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Poetry, Pixels, and Posthumanism: Jibade-Khalil Huffman’s “Now That I Can Dance” at Tufts University Art Galleries

Installation view, Jibade-Khalil Huffman: Now That I Can Dance, 2020-2021. Tufts University Art Galleries, Medford, MA. Photo by Peter Harris.

Presented by Tufts University Art Galleries, Jibade-Khalil Huffman’s Now That I Can Dance is the first solo exhibition of Huffman’s work in New England. Now That I Can Dance features over twenty collaged prints, videos, and lightbox “paintings” that date from 2014 to the spring and summer of 2020, when he developed The Circle, a video project now making its debut. The exhibition is on view to Tufts students and faculty at the Aidekman Arts Center on the Medford campus through March, but due to COVID closures, I visited the virtual exhibition constructed on Matterport, a virtual tour software platform. The materiality and meaning of the works in Now That I Can Dance translate beautifully into the digital space.

Rooted in his lifelong poetry practice, Huffman’s oeuvre interrogates the nebulous space between what we see on hyper-mediated platforms and how engaging with those platforms begins to shape us. I interpret Huffman’s work through a posthumanist lens, a concept of subjectivity defined by theorist N. Katherine Hayles as “a material-informational entity whose boundaries undergo continuous construction and reconstruction.” Collage is a recurring methodology of Huffman’s, creating the perfect grounds for this collection and reconfiguration of the contemporary subject’s amorphous data.

Huffman layers pop culture clippings with videos that capture life’s banalities, often with a hint of absurdity: a group of protestors pacing in circles with Party City-like yard signs, a foley artist recording sound effects who hauntingly holds a hammer over the top of his hand, preparing to strike. The viewer is brought directly into the chaos of Huffman’s inner world. Here, we are invited to join him in questioning and separating the role that mass media has played in shaping each one of us and, more deeply, to understand how often monolithic depictions of Black culture across film, television, and music influence creations and conceptions of Black identity. Huffman describes how his pieces can evoke “a feeling that makes you… think about race and how Black people see themselves,” in juxtaposition to how “media sees Black people.” Like poetry, which Huffman describes as “in between fiction and nonfiction,” Huffman’s multi-media assemblages situate in life’s in-between spaces.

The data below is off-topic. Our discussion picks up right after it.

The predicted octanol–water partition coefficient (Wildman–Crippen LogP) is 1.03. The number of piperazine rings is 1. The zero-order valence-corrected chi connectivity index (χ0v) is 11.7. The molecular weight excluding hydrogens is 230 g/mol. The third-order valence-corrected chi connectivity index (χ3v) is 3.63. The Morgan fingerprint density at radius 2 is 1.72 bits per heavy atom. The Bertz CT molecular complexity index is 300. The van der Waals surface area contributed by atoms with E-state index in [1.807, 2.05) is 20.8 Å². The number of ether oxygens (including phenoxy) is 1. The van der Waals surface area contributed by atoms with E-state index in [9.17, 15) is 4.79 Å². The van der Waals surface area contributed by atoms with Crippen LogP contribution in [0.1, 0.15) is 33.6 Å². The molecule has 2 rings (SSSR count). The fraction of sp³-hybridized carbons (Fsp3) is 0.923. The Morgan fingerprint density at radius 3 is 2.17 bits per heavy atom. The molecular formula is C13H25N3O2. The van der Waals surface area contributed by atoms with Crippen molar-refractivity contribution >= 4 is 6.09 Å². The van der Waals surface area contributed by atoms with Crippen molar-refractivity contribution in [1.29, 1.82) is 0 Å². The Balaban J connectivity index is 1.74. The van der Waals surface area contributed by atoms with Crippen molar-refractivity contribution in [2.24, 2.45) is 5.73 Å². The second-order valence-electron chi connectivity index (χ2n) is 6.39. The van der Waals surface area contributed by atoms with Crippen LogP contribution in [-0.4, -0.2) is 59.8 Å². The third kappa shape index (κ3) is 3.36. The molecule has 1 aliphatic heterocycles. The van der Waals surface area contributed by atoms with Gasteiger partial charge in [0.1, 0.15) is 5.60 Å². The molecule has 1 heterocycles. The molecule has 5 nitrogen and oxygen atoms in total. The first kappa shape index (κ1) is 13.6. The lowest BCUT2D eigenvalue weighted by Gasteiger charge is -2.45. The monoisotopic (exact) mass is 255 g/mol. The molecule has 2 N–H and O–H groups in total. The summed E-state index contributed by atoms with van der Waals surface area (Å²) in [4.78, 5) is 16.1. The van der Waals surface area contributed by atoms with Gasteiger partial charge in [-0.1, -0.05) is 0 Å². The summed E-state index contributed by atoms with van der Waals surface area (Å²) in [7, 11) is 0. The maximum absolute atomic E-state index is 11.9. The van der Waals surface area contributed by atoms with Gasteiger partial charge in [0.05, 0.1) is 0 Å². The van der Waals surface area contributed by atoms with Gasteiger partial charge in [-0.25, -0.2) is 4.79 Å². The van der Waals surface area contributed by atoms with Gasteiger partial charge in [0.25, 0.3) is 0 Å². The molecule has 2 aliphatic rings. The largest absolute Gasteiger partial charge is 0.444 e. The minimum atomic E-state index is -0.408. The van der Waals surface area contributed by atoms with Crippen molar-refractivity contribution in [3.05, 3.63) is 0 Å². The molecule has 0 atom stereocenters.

Installation view, Jibade-Khalil Huffman: Now That I Can Dance, 2020-2021. Tufts University Art Galleries, Medford, MA. Photo by Peter Harris.

The exhibition title echoes the Contours’ 1962 song “Do You Love Me”; its main lyric pleads, “Do you love me now that I can dance?” While the curatorial text suggests that this title alludes to the “false promise” of mainstream media, its incessant performativity and ultimate desensitization towards marginalized communities led me to find additional meaning. Notice how Huffman drops the self-doubting “Do you love me?” and instead foregrounds “Now that I can dance.” Despite a terrain rooted in the inescapable politico-media complex, Huffman’s work reverberates beyond its materiality, revealing fragments of the artist’s psyche and a greater cultural consciousness. 

The gallery opens with a selection of Huffman’s inkjet prints: collages that layer faces, shapes, numbers, found graphics, and new photography. Untitled (Monitor) (2015), almost hidden upon the entrance’s brick wall, depicts an energetic cluster: the pinks of perfectly tucked beds, the blues of backward-facing chairs, and other assorted furniture pieces coalesce onto a plane of black space and white contours. Collage prints effectively introduce the artist’s thesis of aestheticizing identity construction amidst mass-media culture. A collage “unit” is an amalgam of heterogeneous components and their repetition, much like a deconstructed subject. Huffman finds the poetics in iteration, rendering it cosmic.

Installation view of (foreground) Good Jazz, 2017, single channel video, color, 6 minutes, 41 seconds, and (background left) The Circle, 2020. Single-channel video. 24 minutes, 38 seconds. Courtesy of the artist and Anat Egbi

Moving through the gallery, viewers are introduced to Huffman’s video work, which channels Dadaist collage tradition for a post-network era. An excerpt from Black Twitter in the Hour of Chaos (2018) is itself a cinematic collage, weaving audio-visual clips into a cacophonous symphony of Black culture where a personal Black experience meets the gaze of white media. Here again, Huffman remixes the dominant narrative of pop culture as a means for self-determination. Good Jazz (2017), a stream-of-conscious visual poem looping on a television monitor discreetly placed in the back room, highlights Huffman’s strikingly ekphrastic poetry—a feat of interdisciplinarity that can be recognized throughout his work. 

Yet, in Huffman’s matrix of mass media, viewers still find themselves on the hamster wheel of consumerist spectatorship. Exhibitions must give viewers space to traverse beyond our everyday feedback loops. While a total disruption of our overstimulated minds may be an impossible dream, transcendence is still possible, especially inside this futurist playground of glitch and possibility. I’m eager to see how Huffman’s work continues to open these fissures, allowing viewers to envision the world through a more inclusive, kaleidoscopic lens. 


Jibade-Khalil Huffman: Now That I Can Dance is on view to the Tufts community at Aidekman Arts Center, 40 Talbots Ave. Medford, MA 02155 through March 26, 2021. It is available for online viewing via the TUAG website

Maya Rubio is the editorial assistant at Boston Art Review.